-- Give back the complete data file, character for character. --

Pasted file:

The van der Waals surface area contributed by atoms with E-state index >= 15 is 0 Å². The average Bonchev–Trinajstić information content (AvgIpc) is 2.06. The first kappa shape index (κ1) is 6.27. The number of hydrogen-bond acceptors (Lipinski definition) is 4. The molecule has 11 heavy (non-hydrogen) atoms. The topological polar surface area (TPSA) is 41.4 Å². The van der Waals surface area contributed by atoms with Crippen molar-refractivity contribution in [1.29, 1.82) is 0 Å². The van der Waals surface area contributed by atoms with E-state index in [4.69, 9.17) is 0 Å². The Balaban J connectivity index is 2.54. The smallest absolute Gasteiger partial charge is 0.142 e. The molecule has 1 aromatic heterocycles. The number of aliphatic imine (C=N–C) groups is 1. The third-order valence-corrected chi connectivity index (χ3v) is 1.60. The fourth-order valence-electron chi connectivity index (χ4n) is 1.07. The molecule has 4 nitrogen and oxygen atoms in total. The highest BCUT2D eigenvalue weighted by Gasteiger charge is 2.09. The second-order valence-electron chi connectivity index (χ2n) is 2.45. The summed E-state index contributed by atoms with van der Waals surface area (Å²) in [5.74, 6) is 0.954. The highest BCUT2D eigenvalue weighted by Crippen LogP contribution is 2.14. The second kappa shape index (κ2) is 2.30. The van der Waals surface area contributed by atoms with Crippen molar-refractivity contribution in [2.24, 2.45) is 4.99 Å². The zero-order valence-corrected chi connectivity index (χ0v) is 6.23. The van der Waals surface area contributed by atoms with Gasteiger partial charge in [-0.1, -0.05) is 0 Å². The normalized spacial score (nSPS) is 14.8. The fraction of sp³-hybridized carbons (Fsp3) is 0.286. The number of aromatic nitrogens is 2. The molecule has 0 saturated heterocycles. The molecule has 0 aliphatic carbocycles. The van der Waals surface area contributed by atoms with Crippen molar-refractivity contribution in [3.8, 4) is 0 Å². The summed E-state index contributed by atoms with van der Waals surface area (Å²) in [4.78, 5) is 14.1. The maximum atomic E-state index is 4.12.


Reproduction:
The van der Waals surface area contributed by atoms with E-state index >= 15 is 0 Å². The average Bonchev–Trinajstić information content (AvgIpc) is 2.06. The first kappa shape index (κ1) is 6.27. The number of hydrogen-bond acceptors (Lipinski definition) is 4. The molecule has 11 heavy (non-hydrogen) atoms. The topological polar surface area (TPSA) is 41.4 Å². The van der Waals surface area contributed by atoms with Crippen molar-refractivity contribution in [1.29, 1.82) is 0 Å². The van der Waals surface area contributed by atoms with E-state index in [4.69, 9.17) is 0 Å². The Balaban J connectivity index is 2.54. The smallest absolute Gasteiger partial charge is 0.142 e. The molecule has 1 aromatic heterocycles. The number of aliphatic imine (C=N–C) groups is 1. The third-order valence-corrected chi connectivity index (χ3v) is 1.60. The fourth-order valence-electron chi connectivity index (χ4n) is 1.07. The molecule has 4 nitrogen and oxygen atoms in total. The highest BCUT2D eigenvalue weighted by Gasteiger charge is 2.09. The second-order valence-electron chi connectivity index (χ2n) is 2.45. The summed E-state index contributed by atoms with van der Waals surface area (Å²) in [5.74, 6) is 0.954. The highest BCUT2D eigenvalue weighted by Crippen LogP contribution is 2.14. The second kappa shape index (κ2) is 2.30. The van der Waals surface area contributed by atoms with Crippen molar-refractivity contribution in [2.24, 2.45) is 4.99 Å². The zero-order valence-corrected chi connectivity index (χ0v) is 6.23. The van der Waals surface area contributed by atoms with Gasteiger partial charge in [-0.1, -0.05) is 0 Å². The normalized spacial score (nSPS) is 14.8. The fraction of sp³-hybridized carbons (Fsp3) is 0.286. The number of aromatic nitrogens is 2. The molecule has 0 saturated heterocycles. The molecule has 0 aliphatic carbocycles. The van der Waals surface area contributed by atoms with Crippen molar-refractivity contribution in [3.8, 4) is 0 Å². The summed E-state index contributed by atoms with van der Waals surface area (Å²) in [4.78, 5) is 14.1. The maximum atomic E-state index is 4.12.